clarinet, 'cello and piano



From 2000 onwards I have written a host of piano pieces, almost like keeping a little diary, or musical journal. The pieces are mostly tiny and have been collected under the title shivereens, which is an old colloquial Scottish term for fragment or shard. Some pieces are written on the spur of the moment, others are excerpted from longer works, or tangential jottings on musical ideas used elsewhere. Shards consists of four of these pieces, dressed up for clarinet, ‘cello and piano. 

diminishing returns is a technical exercise where two little ideas, a motoric theme and a repeated chord figure are presented alternately, yet throughout the piece the repetitions shorten, diminish, and collide. The original material comes from my opera the uninvited from a market scene in south London that ends in a riot. on hearing an aria by handel is a little elegy in memory of a friend, Nancy, prematurely taken away by cancer, who introduced me to the music of Handel, and instilled a love of this music that has never left me. This little piece takes a shard from an aria from Ariodante (1735). my secret mongolia is a transcription of a tiny fragment of folksong heard on the Mongolian steppe at sunset sung and played on a morinxuur (horse- headed fiddle) by a tribesman. can we have a tango please mr. ogawa? was written for my eldest daughter, as when we lived in Japan, she was taken to school by a driver, Mr. Ogawa, who was a keen ballroom dancer and who played dance music in the car of a morning. Hattie liked tangos, and took to requesting them. I imagined a car radio that had many stations, all of them tuned to tangos; the piece jumps abruptly between different styles of tango.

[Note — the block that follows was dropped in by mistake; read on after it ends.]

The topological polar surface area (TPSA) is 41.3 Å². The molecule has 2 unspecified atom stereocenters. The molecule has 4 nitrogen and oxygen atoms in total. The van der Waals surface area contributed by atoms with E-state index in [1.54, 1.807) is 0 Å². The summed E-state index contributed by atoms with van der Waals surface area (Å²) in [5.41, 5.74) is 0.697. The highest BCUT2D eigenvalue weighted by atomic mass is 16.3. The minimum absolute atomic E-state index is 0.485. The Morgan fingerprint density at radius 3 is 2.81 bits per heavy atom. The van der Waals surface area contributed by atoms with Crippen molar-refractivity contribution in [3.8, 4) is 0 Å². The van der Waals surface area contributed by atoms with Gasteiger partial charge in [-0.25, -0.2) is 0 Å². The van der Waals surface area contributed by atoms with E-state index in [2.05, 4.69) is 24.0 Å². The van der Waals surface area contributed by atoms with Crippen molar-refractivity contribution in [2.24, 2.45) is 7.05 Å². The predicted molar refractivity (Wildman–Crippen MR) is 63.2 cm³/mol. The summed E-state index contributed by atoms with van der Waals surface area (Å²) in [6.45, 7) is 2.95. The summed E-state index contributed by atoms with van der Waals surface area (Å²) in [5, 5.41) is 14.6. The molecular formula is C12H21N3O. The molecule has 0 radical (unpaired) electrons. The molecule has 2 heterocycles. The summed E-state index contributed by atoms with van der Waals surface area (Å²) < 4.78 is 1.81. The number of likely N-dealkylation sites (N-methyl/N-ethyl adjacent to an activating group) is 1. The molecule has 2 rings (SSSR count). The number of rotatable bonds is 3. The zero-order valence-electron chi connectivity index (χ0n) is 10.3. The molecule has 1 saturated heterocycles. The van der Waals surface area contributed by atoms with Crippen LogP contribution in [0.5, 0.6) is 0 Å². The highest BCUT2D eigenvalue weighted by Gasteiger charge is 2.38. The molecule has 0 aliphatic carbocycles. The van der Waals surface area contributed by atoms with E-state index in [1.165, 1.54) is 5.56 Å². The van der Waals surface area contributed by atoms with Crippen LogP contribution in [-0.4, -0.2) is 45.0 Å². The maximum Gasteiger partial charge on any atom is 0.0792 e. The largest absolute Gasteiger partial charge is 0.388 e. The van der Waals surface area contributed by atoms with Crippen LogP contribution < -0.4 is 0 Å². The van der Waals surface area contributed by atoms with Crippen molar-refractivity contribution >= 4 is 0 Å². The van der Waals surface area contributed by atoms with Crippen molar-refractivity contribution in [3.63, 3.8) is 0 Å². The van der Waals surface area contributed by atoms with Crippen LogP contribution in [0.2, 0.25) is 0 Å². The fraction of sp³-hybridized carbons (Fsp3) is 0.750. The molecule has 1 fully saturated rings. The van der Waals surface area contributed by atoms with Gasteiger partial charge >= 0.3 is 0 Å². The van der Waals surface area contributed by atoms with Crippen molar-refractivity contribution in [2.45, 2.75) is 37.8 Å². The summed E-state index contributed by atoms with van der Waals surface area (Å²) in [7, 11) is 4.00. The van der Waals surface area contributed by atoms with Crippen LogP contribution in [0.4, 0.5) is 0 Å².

© Julian Grant 2008

1. diminishing returns
2. on hearing an aria by handel
3. my secret mongolia
4. can we have a tango, please, mr ogawa?

First performed 7 May 2008 by Keith Lipson, Zhu Mu, Michelle Yip. Western Academy Concert Hall, Beijing

Listen to SHARDS on SoundCloud

See also SHIVEREENS for piano.